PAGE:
Today’s reading from the Letter to the Philippians is one of the reasons that I count this letter as my favorite in the body of St. Paul’s writings.
Whatever gains I had, these I have come to consider a loss because of Christ. More than that, I even consider everything as a loss because of the supreme good of knowing Christ Jesus my Lord. For his sake I have accepted the loss of all things and I consider them so much rubbish, that I may gain Christ and be found in him, not having any righteousness of my own based on the law but that which comes through faith in Christ, the righteousness from God, depending on faith to know him and the power of his resurrection and [the] sharing of his sufferings by being conformed to his death, . . . (Philippians 3:7-10).
St. Paul makes this statement after recalling for us the advantages he had because of his birth. He was not only a member of the powerful party known as the Pharisees, he was also a Roman citizen who had been given the benefit of a Greek education. He was aligned with the three most powerful and prestigious aspects of the Mediterranean world in the 1st Century – religious, political, and educational prominence. Yet he is able to say that all of this is so much rubbish in light of his having found faith in Jesus Christ.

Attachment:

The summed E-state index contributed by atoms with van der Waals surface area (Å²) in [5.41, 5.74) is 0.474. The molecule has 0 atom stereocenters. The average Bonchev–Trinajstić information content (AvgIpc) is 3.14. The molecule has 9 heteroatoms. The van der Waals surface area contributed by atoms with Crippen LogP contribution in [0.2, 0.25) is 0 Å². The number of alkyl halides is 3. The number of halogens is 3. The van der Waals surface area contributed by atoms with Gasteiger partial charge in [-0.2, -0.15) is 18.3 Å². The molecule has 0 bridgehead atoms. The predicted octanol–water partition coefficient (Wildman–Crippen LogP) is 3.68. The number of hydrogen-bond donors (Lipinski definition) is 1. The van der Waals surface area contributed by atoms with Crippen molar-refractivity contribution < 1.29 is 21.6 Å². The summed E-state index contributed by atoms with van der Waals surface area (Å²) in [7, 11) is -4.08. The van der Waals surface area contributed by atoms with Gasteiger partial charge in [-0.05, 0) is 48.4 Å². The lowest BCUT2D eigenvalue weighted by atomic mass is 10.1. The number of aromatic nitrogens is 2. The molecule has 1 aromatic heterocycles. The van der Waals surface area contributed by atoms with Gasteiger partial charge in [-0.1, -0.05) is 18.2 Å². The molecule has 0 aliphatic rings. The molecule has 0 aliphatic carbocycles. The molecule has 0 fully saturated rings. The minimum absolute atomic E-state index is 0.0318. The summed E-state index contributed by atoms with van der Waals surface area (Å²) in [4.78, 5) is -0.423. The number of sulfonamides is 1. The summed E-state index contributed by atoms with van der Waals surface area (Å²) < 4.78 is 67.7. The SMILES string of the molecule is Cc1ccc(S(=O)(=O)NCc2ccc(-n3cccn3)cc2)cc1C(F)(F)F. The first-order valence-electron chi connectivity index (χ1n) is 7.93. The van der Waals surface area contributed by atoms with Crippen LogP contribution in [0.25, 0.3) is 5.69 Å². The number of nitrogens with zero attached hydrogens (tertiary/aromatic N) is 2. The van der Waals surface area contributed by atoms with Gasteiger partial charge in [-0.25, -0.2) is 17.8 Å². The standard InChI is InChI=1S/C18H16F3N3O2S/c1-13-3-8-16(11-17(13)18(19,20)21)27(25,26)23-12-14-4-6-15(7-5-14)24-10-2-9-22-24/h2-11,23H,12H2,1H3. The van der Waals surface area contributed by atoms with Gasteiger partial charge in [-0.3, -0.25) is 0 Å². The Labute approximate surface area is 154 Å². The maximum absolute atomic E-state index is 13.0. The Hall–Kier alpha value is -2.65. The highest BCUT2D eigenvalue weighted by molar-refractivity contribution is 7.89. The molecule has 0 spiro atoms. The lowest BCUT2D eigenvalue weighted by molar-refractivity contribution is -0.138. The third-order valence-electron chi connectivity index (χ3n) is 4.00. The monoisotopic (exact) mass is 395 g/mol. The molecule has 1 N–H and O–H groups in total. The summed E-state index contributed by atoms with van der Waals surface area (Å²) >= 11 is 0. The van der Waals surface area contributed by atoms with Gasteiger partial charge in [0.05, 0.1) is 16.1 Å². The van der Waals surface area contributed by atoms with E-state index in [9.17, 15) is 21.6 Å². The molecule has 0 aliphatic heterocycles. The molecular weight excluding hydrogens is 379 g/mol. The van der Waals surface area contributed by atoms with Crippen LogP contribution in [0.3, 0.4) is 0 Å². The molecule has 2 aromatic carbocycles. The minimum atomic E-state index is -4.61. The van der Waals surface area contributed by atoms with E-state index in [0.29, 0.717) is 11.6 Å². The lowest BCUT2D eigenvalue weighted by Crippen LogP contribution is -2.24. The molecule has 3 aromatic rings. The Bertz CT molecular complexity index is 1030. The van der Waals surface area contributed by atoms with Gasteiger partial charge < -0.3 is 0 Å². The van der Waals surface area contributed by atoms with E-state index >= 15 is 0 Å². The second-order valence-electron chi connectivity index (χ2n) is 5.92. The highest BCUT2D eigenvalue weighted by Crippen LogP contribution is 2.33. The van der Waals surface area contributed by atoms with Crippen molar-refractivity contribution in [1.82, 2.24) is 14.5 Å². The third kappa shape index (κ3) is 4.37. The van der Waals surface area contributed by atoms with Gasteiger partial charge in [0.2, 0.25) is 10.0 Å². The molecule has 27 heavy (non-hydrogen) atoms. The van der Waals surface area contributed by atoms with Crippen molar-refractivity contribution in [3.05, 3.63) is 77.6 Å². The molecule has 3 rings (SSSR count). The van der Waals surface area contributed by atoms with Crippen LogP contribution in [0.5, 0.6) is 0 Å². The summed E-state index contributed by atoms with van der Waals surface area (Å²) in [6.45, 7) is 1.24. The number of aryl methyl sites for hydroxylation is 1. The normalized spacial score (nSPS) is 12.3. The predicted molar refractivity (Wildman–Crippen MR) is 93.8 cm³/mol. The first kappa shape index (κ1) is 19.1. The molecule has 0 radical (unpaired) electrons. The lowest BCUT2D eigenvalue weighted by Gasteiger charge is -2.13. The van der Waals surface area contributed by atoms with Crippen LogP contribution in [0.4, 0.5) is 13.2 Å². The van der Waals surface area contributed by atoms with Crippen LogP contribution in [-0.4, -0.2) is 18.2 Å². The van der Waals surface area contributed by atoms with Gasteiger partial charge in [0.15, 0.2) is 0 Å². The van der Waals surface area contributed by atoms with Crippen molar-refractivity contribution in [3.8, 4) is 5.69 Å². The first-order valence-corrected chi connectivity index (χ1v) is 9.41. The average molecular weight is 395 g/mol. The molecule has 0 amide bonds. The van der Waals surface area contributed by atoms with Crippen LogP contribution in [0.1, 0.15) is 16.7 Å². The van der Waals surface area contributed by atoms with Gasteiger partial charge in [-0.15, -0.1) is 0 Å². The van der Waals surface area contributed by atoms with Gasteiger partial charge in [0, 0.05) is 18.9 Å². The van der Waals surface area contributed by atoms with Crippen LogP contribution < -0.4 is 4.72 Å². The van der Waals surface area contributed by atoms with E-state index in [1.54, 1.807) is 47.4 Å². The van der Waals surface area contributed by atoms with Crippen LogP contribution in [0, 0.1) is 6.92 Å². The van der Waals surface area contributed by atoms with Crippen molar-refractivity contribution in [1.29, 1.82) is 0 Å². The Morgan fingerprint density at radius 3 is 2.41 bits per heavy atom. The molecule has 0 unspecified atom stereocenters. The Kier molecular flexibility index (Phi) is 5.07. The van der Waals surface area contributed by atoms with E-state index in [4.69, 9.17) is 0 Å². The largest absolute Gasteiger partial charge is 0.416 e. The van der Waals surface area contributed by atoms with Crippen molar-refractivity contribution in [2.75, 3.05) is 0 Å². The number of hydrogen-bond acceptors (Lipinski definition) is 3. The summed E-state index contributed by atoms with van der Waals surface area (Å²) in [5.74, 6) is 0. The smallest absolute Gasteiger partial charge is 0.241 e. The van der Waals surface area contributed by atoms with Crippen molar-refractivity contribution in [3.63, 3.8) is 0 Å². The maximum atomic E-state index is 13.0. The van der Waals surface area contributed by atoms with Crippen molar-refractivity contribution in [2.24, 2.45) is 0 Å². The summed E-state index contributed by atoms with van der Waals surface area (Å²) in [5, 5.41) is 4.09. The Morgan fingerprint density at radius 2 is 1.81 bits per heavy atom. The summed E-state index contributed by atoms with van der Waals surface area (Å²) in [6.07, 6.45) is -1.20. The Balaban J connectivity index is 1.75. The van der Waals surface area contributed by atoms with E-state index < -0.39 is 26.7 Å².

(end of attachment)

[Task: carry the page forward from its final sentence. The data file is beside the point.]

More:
At this time of year, Americans’ thoughts turn to the Thanksgiving Holiday. For the coming weeks, we will be challenged on many fronts to consider how much has been given to us and how much we have earned. Gratitude for our families, for our health, for our security, and for our freedoms will be the basis of much of the media advertising and the editorial writing that will fill our television screens and our newspaper columns. Can we say that we consider all these things “rubbish” by comparison to our faith in Jesus and in the power of his resurrection? When listing the “things” for which we are grateful, where do faith and salvation in Jesus rank on the list?
Recently I saw a clever column which asked how we could leap up from the Thanksgiving table to stand in line at the various retail establishments to get even more. Good question. Because the holiday shopping season follows so closely on the heels of Thanksgiving, there is no avoiding the clash between the two holidays. (Perhaps the Canadians have a good idea in placing Thanksgiving early in October to separate it a little from Christmas.)
While all of these questions are important, the one that concerns me the most, however, is my own sense of gratitude for my faith, my vocation, and for the love of God which has been showered upon me so graciously by God. Yes, I struggle with my various health concerns. Like St. Paul, however, I try to remember that these health concerns are also blessings since they have won for me the ability to join my sufferings to those of Jesus who gave everything for our salvation. Indeed, by comparison, everything else is destined for the dumpster!
Fr. Lawrence Jagdfeld, O.F.M., Administrator